Feasibility of At-Home Serial Testing Using Over-the-Counter SARS-CoV-2 Tests With a Digital Smartphone App for Assistance: Longitudinal Cohort Study

Carly Herbert*, John Broach, William Heetderks, Felicia Qashu, Laura Gibson, Caitlin Pretz, Kelsey Woods, Vik Kheterpal, Thejas Suvarna, Christopher Nowak, Peter Lazar, Didem Ayturk, Bruce Barton, Chad Achenbach, Robert Murphy, David McManus, Apurv Soni

*Corresponding author for this work

Research output: Contribution to journalArticlepeer-review

6 Scopus citations

Abstract

Background: The ongoing SARS-CoV-2 pandemic necessitates the development of accurate, rapid, and affordable diagnostics to help curb disease transmission, morbidity, and mortality. Rapid antigen tests are important tools for scaling up testing for SARS-CoV-2; however, little is known about individuals' use of rapid antigen tests at home and how to facilitate the user experience. Objective: This study aimed to describe the feasibility and acceptability of serial self-testing with rapid antigen tests for SARS-CoV-2, including need for assistance and the reliability of self-interpretation. Methods: A total of 206 adults in the United States with smartphones were enrolled in this single-arm feasibility study in February and March 2021. All participants were asked to self-test for COVID-19 at home using rapid antigen tests daily for 14 days and use a smartphone app for testing assistance and to report their results. The main outcomes were adherence to the testing schedule, the acceptability of testing and smartphone app experiences, and the reliability of participants versus study team's interpretation of test results. Descriptive statistics were used to report the acceptability, adherence, overall rating, and experience of using the at-home test and MyDataHelps app. The usability, acceptability, adherence, and quality of at-home testing were analyzed across different sociodemographic, age, and educational attainment groups. Results: Of the 206 enrolled participants, 189 (91.7%) and 159 (77.2%) completed testing and follow-up surveys, respectively. In total, 51.3% (97/189) of study participants were women, the average age was 40.7 years, 34.4% (65/189) were non-White, and 82% (155/189) had a bachelor's degree or higher. Most (n=133/206, 64.6%) participants showed high testing adherence, meaning they completed over 75% of the assigned tests. Participants' interpretations of test results demonstrated high agreement (2106/2130, 98.9%) with the study verified results, with a κ score of 0.29 (P < .001). Participants reported high satisfaction with self-testing and the smartphone app, with 98.7% (157/159) reporting that they would recommend the self-test and smartphone app to others. These results were consistent across age, race/ethnicity, and gender. Conclusions: Participants' high adherence to the recommended testing schedule, significant reliability between participants and study staff's test interpretation, and the acceptability of the smartphone app and self-test indicate that self-tests for SARS-CoV-2 with a smartphone app for assistance and reporting is a highly feasible testing modality among a diverse population of adults in the United States.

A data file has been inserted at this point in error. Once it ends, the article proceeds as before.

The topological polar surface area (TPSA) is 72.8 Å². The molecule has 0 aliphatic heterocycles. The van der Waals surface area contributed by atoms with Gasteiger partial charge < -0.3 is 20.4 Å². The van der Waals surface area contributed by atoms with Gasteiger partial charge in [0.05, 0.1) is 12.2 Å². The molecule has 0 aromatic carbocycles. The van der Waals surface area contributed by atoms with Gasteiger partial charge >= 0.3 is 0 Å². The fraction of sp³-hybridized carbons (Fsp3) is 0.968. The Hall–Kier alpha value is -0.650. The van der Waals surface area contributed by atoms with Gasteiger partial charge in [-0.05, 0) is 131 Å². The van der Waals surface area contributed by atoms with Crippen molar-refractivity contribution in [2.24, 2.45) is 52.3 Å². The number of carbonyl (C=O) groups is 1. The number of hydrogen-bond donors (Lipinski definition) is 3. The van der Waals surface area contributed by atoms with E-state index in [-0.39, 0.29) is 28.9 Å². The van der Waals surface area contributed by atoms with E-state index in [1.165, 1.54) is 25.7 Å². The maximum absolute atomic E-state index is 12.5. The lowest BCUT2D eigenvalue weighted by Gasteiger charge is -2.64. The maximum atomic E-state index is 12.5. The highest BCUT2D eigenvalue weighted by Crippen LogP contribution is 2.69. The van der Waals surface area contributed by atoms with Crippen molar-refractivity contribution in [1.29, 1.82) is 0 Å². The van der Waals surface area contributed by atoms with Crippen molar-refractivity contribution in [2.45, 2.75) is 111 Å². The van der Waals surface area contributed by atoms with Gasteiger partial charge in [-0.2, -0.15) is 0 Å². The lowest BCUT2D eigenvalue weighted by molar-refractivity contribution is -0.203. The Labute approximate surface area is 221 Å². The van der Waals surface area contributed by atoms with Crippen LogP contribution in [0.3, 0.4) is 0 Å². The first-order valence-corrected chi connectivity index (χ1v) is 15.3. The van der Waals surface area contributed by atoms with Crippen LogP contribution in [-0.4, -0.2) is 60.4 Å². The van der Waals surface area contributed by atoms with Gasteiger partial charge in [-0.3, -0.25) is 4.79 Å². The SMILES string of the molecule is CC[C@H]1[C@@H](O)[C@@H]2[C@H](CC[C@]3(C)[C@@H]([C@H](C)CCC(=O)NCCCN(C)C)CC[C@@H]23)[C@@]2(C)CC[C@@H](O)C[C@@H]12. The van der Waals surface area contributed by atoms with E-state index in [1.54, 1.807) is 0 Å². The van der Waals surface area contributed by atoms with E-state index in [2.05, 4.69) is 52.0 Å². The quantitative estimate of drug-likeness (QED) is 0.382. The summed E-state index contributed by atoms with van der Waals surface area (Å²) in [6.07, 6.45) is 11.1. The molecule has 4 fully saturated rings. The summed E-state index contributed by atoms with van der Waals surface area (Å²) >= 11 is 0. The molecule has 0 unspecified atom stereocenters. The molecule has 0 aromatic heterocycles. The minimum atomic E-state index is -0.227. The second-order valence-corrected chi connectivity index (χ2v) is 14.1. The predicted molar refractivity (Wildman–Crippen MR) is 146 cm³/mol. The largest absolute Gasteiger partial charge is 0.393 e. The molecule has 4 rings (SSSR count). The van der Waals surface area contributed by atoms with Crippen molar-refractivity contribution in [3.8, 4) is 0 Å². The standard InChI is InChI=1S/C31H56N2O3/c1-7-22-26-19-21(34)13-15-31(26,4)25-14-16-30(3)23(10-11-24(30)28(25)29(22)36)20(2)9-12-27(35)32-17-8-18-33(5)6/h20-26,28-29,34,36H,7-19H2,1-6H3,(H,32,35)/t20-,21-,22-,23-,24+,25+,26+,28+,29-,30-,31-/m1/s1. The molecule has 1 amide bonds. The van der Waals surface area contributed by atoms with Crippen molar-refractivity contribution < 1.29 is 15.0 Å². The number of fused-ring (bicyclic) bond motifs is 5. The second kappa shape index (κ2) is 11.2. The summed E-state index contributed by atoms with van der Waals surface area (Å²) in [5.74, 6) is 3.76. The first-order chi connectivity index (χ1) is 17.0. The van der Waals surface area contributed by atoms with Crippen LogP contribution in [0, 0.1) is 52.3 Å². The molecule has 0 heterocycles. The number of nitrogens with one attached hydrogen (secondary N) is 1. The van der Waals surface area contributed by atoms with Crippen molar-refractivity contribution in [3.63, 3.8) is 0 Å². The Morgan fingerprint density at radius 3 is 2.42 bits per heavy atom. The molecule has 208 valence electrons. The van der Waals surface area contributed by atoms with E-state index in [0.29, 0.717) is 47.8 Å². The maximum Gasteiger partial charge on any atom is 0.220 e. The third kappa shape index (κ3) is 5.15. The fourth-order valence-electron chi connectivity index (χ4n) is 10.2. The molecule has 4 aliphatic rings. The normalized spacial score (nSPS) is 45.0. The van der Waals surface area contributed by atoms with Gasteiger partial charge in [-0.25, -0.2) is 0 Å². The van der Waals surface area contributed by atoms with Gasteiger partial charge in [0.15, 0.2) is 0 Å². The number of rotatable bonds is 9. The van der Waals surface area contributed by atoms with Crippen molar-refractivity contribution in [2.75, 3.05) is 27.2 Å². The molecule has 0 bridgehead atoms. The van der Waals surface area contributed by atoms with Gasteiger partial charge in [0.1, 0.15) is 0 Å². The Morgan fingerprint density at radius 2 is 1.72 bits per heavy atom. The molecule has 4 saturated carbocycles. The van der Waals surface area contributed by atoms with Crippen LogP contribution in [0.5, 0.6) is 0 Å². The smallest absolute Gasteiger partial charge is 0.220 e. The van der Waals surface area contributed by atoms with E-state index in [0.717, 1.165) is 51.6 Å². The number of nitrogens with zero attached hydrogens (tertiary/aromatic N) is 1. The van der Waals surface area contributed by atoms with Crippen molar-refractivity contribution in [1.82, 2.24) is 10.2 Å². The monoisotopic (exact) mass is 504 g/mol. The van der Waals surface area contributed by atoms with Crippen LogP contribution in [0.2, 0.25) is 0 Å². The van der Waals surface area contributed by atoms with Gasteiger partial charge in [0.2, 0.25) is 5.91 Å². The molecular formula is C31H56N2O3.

Original languageEnglish (US)
Article numbere35426
JournalJMIR Formative Research
Volume6
Issue number10
DOIs
StatePublished - Oct 2022

Keywords

  • COVID-19
  • MyDataHelps smartphone app
  • SARS-CoV-2
  • digital health
  • mHealth
  • mobile health
  • pandemic
  • rapid tests
  • self test
  • serial self-testing

ASJC Scopus subject areas

  • Health Informatics
  • Medicine (miscellaneous)

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